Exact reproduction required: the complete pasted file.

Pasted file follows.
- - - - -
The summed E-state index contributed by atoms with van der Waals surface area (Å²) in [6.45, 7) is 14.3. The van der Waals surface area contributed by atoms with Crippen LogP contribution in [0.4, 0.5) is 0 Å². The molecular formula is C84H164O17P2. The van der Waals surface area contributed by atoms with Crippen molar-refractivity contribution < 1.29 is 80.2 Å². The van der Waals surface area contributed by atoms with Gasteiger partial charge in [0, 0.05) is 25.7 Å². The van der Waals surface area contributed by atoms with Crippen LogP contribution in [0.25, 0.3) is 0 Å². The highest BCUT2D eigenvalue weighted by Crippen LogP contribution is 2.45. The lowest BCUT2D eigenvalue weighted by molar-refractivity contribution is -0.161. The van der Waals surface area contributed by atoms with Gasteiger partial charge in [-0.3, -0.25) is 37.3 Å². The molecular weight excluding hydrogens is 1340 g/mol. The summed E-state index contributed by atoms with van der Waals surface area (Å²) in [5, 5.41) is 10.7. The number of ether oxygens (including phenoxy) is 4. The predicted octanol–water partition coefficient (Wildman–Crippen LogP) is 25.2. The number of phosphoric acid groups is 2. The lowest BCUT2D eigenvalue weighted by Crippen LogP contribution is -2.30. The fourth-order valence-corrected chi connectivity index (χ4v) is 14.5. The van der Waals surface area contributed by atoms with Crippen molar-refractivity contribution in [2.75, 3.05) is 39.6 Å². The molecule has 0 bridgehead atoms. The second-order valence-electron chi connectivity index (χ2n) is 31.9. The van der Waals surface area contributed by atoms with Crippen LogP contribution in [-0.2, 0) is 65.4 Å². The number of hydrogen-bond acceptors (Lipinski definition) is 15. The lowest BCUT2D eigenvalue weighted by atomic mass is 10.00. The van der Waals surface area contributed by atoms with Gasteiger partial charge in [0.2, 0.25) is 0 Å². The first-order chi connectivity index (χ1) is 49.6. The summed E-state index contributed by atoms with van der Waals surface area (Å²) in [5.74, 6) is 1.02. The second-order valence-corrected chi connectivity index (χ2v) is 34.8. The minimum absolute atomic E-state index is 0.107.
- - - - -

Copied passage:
The summed E-state index contributed by atoms with van der Waals surface area (Å²) in [6.45, 7) is 14.3. The van der Waals surface area contributed by atoms with Crippen LogP contribution in [0.4, 0.5) is 0 Å². The molecular formula is C84H164O17P2. The van der Waals surface area contributed by atoms with Crippen molar-refractivity contribution < 1.29 is 80.2 Å². The van der Waals surface area contributed by atoms with Gasteiger partial charge in [0, 0.05) is 25.7 Å². The van der Waals surface area contributed by atoms with Crippen LogP contribution in [0.25, 0.3) is 0 Å². The highest BCUT2D eigenvalue weighted by Crippen LogP contribution is 2.45. The lowest BCUT2D eigenvalue weighted by molar-refractivity contribution is -0.161. The van der Waals surface area contributed by atoms with Gasteiger partial charge in [-0.3, -0.25) is 37.3 Å². The molecular weight excluding hydrogens is 1340 g/mol. The summed E-state index contributed by atoms with van der Waals surface area (Å²) in [5, 5.41) is 10.7. The number of ether oxygens (including phenoxy) is 4. The predicted octanol–water partition coefficient (Wildman–Crippen LogP) is 25.2. The number of phosphoric acid groups is 2. The lowest BCUT2D eigenvalue weighted by Crippen LogP contribution is -2.30. The fourth-order valence-corrected chi connectivity index (χ4v) is 14.5. The van der Waals surface area contributed by atoms with Crippen molar-refractivity contribution in [2.75, 3.05) is 39.6 Å². The molecule has 0 bridgehead atoms. The second-order valence-electron chi connectivity index (χ2n) is 31.9. The van der Waals surface area contributed by atoms with Crippen LogP contribution in [-0.2, 0) is 65.4 Å². The number of hydrogen-bond acceptors (Lipinski definition) is 15. The lowest BCUT2D eigenvalue weighted by atomic mass is 10.00. The van der Waals surface area contributed by atoms with Gasteiger partial charge in [0.2, 0.25) is 0 Å². The first-order chi connectivity index (χ1) is 49.6. The summed E-state index contributed by atoms with van der Waals surface area (Å²) in [5.74, 6) is 1.02. The second-order valence-corrected chi connectivity index (χ2v) is 34.8. The minimum absolute atomic E-state index is 0.107.